Technical study
Advantages of feeding piglets with dry lactoinitiator feed

Advantages of feeding piglets with dry lactoinitiator feed

09th January 2020 - Studies

Josep Rius. Rotecna Technical Department

The objective of applying creep feeding techniques (supplementing the food of suckling piglets with feed), is to get them to start eating solid feed as soon as possible. This will produce more homogeneous piglets with higher weights, and most important, that can better adapt to the delicate weaning phase.


  • It favours the adaptation of the piglets to weaning, as if they have eaten feed during the suckling period, the latency period (the time between weaning and the first intake of feed) is reduced and hence, the post-weaning weight loss, making it possible to prevent loss of appetite and anorexia situations.
  • It stimulates maturity and the enzymatic capacity of the piglet's digestive system, thus preventing diarrhoea and favouring the digestion of starch and protein, and adaptation to the transition from a liquid milk-based diet to a solid diet of plant origin.
  • It improves piglet productivity, as it accelerates their growth and reduces heterogeneity during suckling and the first weeks after weaning.
  • It reduces the mortality of suckling piglets.
  • It supplements the absence of the mother’s milk by partly covering the growth needs of the piglet, particularly in the case of the smallest ones.
  • It improves the bodily condition of the sows at the end of the suckling period (especially in weaning periods of 28 days), increasing their fertility potential.


The best option would be to offer feed at an early age, and for the piglets to eat it. However, it is no easy task to get them to eat. Regardless of the characteristics of each farm, there are general guidelines that can be applied:

  • To start with, offer a small quantity of feed (50 g/litter) and often (3 times a day). 
  • If they finish it between each feeding session, clean the dish and give them more.
  • If they do not finish it between each feeding session, remove it, clean the dish and replenish with fresh feed. Never throw fresh feed onto old feed, as it could be soiled and lose its palatability and aroma.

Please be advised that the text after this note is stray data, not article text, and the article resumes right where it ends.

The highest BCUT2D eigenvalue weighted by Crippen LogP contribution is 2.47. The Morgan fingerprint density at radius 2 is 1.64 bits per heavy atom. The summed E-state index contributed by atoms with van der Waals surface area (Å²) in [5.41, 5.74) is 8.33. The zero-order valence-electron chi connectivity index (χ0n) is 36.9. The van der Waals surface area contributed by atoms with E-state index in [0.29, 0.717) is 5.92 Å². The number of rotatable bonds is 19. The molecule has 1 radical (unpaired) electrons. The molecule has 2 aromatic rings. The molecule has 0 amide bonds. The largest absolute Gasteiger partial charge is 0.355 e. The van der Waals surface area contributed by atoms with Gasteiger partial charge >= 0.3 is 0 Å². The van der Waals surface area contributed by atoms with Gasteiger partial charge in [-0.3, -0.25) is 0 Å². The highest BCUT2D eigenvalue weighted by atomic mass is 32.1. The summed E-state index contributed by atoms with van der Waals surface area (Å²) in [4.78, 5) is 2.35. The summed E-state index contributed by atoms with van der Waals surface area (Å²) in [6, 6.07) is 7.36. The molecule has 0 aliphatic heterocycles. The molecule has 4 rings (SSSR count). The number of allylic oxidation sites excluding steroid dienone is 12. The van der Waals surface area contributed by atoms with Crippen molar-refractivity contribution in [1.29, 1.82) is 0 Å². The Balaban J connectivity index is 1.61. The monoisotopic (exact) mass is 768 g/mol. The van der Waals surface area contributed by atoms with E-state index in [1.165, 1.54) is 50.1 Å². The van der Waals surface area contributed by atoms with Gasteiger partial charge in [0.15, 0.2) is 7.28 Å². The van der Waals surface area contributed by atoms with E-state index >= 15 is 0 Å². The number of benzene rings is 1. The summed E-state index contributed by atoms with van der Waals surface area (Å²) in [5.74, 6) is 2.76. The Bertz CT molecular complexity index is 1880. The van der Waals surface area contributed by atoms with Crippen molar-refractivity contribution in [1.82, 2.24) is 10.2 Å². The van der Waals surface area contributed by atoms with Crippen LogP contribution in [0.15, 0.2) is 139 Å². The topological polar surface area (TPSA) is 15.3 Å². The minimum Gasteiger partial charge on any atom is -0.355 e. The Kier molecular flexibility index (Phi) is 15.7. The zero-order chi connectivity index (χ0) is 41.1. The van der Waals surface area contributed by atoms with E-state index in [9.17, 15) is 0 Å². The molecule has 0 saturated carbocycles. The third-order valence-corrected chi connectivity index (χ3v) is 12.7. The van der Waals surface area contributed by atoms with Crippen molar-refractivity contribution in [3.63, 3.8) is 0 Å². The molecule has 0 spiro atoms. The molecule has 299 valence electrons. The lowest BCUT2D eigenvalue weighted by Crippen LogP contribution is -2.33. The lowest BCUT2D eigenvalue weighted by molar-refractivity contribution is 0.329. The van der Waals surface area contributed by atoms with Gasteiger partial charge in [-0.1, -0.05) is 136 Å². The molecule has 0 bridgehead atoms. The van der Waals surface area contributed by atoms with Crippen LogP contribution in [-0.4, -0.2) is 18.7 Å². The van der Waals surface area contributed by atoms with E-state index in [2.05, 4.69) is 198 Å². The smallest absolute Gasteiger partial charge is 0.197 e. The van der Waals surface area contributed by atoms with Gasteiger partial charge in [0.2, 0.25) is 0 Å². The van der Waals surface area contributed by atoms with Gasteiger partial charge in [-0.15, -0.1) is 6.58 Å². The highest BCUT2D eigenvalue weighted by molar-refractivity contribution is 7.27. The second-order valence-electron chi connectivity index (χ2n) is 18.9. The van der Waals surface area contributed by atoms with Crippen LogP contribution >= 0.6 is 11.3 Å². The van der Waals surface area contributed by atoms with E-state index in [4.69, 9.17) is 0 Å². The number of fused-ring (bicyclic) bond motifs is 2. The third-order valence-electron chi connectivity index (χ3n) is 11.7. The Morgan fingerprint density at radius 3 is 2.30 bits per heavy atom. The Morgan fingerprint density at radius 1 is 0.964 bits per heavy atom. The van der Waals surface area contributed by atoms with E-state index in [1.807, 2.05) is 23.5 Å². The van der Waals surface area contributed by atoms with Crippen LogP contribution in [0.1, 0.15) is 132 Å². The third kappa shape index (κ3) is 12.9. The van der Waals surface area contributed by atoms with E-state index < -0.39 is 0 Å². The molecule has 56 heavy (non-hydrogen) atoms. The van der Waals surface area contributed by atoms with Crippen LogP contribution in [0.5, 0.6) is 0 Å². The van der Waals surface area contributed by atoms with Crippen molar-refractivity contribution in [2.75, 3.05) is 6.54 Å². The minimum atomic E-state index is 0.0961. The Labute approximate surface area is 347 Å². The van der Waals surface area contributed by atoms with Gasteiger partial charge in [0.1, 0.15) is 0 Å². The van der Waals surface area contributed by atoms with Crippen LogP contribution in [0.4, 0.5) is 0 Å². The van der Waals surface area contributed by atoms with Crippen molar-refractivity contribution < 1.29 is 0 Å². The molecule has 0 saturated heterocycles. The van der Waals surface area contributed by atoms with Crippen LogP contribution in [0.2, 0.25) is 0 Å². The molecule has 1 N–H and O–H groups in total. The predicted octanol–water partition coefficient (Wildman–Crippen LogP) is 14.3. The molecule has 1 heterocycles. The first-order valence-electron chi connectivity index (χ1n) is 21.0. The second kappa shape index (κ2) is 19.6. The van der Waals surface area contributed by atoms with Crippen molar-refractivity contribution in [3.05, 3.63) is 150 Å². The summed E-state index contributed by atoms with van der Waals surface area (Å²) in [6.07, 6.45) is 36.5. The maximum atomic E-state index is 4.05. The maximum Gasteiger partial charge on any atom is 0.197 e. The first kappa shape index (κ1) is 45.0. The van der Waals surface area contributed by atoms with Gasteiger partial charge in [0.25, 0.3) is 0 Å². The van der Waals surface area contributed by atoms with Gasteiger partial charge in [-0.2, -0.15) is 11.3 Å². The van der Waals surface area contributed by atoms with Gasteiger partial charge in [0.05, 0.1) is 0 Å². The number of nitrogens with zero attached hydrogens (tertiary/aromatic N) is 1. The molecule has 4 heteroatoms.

• Then increase the quantity of food offered as the appetite of the piglets increases.
  • It is very important that the dishes are easy to transport, put in place and remove, in order to keep them clean and dry.
  • Place the dishes at a distance from heat sources, corners and the sow. Whenever possible, they must not be near the place where the sow urinates and defecates, to prevent splashing and droppings adhered to the legs of the sow from being transferred to the dish. A good location is near the sow’s feeding trough, so that the piglets can imitate the behaviour of their mother at feeding time. It is also a good idea to put the dish near a drinking trough installed for the piglets.
  • Offer the feed when the piglets are awake, to arouse their curiosity. It is important for them to see the operator handing the dish or throwing in the feed.
  • The feed must be stored tightly closed in a cool, dry place to ensure it conserves all its nutritive and sensory properties.

If access to water is improved, feed consumption increases. Photo: Rotecna.


The water content for a newborn piglet is around 80 % of its body weight. A water loss of just 10-15 % can cause death due to dehydration.

On birth, a piglet consumes water through its mother's milk (which has a proportion of water of 80 %). However, it is well known that not all newborn piglets have the same opportunities of suckling and consuming the necessary quantity of milk for their correct development. In such cases, a water deficit reduces their appetite and has a direct effect on the development of diseases such as diarrhoea, cystitis, oedema and others. Furthermore, as the piglets grow and are given lacto-initiator feed, the water consumption stimulates the intake of dry feed and thus ensures their correct adaptation after weaning.

Many studies show that when access to water is improved, the feed intake increases and that the quantity of feed eaten by the piglet depends on the quantity of water it drinks.


  • Type of drinking trough: bowl-type drinking troughs are much more effective that nipple-type ones, as the latter are more difficult for the piglets to find and use.
  • Drinking trough location: near the piglets’ comfort area, and also near the dish where the feed is placed. A water flow rate of 300 ml/minute is recommended, and bowl-type drinking troughs must be placed at a height of between 5-8 cm from the ground.


  • Room temperature.
  • The sow's capacity to produce milk.
  • Water temperature and quality.
  • Quality of the lacto-initiators.
  • Need to evaporate water from the lungs (directly related to the room temperature).
  • Piglet stress level.
  • Number of drinking troughs, their position and the water flow rate.
  • Sanitary conditions.


  • Facilitate access to water by providing an additional dish (such as the feed dish) filled with water from the day of birth.
  • Add a palatability enhancer to the water.


  • Daily cleaning (as often as required) of bowl-type drinking troughs and supplementary dishes, and checking of their correct operation.
  • Checking of the water flow rate and its adjustment to the age/needs of the piglets.
  • Regular water analyses. 
  • Consumptions of 100/200 ml/day/piglet are recommended.

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